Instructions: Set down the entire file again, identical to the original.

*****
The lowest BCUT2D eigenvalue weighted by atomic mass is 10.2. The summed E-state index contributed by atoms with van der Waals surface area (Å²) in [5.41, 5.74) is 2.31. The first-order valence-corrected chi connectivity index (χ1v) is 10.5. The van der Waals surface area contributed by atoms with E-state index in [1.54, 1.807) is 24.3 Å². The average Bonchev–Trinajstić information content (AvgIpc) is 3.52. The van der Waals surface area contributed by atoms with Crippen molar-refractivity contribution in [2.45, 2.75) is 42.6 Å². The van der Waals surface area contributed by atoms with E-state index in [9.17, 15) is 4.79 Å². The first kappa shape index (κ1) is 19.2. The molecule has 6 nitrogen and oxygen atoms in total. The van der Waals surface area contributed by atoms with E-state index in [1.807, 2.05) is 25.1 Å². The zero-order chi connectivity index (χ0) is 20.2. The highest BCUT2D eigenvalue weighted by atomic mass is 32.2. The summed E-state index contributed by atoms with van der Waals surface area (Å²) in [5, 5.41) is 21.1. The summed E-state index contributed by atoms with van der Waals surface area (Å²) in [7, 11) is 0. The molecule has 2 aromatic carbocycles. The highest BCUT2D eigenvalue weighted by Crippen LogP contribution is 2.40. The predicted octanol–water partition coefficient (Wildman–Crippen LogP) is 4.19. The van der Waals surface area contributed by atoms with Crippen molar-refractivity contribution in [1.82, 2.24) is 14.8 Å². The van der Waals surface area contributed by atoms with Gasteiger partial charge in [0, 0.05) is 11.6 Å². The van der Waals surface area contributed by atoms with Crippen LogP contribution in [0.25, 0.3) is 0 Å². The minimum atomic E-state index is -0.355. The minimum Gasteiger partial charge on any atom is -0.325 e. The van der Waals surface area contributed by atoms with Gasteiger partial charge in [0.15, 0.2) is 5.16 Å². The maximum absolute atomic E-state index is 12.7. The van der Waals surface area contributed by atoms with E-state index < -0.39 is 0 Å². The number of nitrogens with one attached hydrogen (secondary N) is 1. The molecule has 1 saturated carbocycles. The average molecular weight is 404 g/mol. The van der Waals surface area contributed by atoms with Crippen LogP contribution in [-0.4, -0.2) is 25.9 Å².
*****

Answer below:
The lowest BCUT2D eigenvalue weighted by atomic mass is 10.2. The summed E-state index contributed by atoms with van der Waals surface area (Å²) in [5.41, 5.74) is 2.31. The first-order valence-corrected chi connectivity index (χ1v) is 10.5. The van der Waals surface area contributed by atoms with E-state index in [1.54, 1.807) is 24.3 Å². The average Bonchev–Trinajstić information content (AvgIpc) is 3.52. The van der Waals surface area contributed by atoms with Crippen molar-refractivity contribution in [2.45, 2.75) is 42.6 Å². The van der Waals surface area contributed by atoms with E-state index in [9.17, 15) is 4.79 Å². The first kappa shape index (κ1) is 19.2. The molecule has 6 nitrogen and oxygen atoms in total. The van der Waals surface area contributed by atoms with E-state index in [1.807, 2.05) is 25.1 Å². The zero-order chi connectivity index (χ0) is 20.2. The highest BCUT2D eigenvalue weighted by atomic mass is 32.2. The summed E-state index contributed by atoms with van der Waals surface area (Å²) in [5, 5.41) is 21.1. The summed E-state index contributed by atoms with van der Waals surface area (Å²) in [7, 11) is 0. The molecule has 2 aromatic carbocycles. The highest BCUT2D eigenvalue weighted by Crippen LogP contribution is 2.40. The predicted octanol–water partition coefficient (Wildman–Crippen LogP) is 4.19. The van der Waals surface area contributed by atoms with Crippen molar-refractivity contribution in [1.82, 2.24) is 14.8 Å². The van der Waals surface area contributed by atoms with Gasteiger partial charge in [0, 0.05) is 11.6 Å². The van der Waals surface area contributed by atoms with Crippen LogP contribution in [0.25, 0.3) is 0 Å². The minimum atomic E-state index is -0.355. The minimum Gasteiger partial charge on any atom is -0.325 e. The van der Waals surface area contributed by atoms with Gasteiger partial charge in [0.15, 0.2) is 5.16 Å². The maximum absolute atomic E-state index is 12.7. The van der Waals surface area contributed by atoms with E-state index < -0.39 is 0 Å². The number of nitrogens with one attached hydrogen (secondary N) is 1. The molecule has 1 saturated carbocycles. The average molecular weight is 404 g/mol. The van der Waals surface area contributed by atoms with Crippen LogP contribution in [-0.4, -0.2) is 25.9 Å².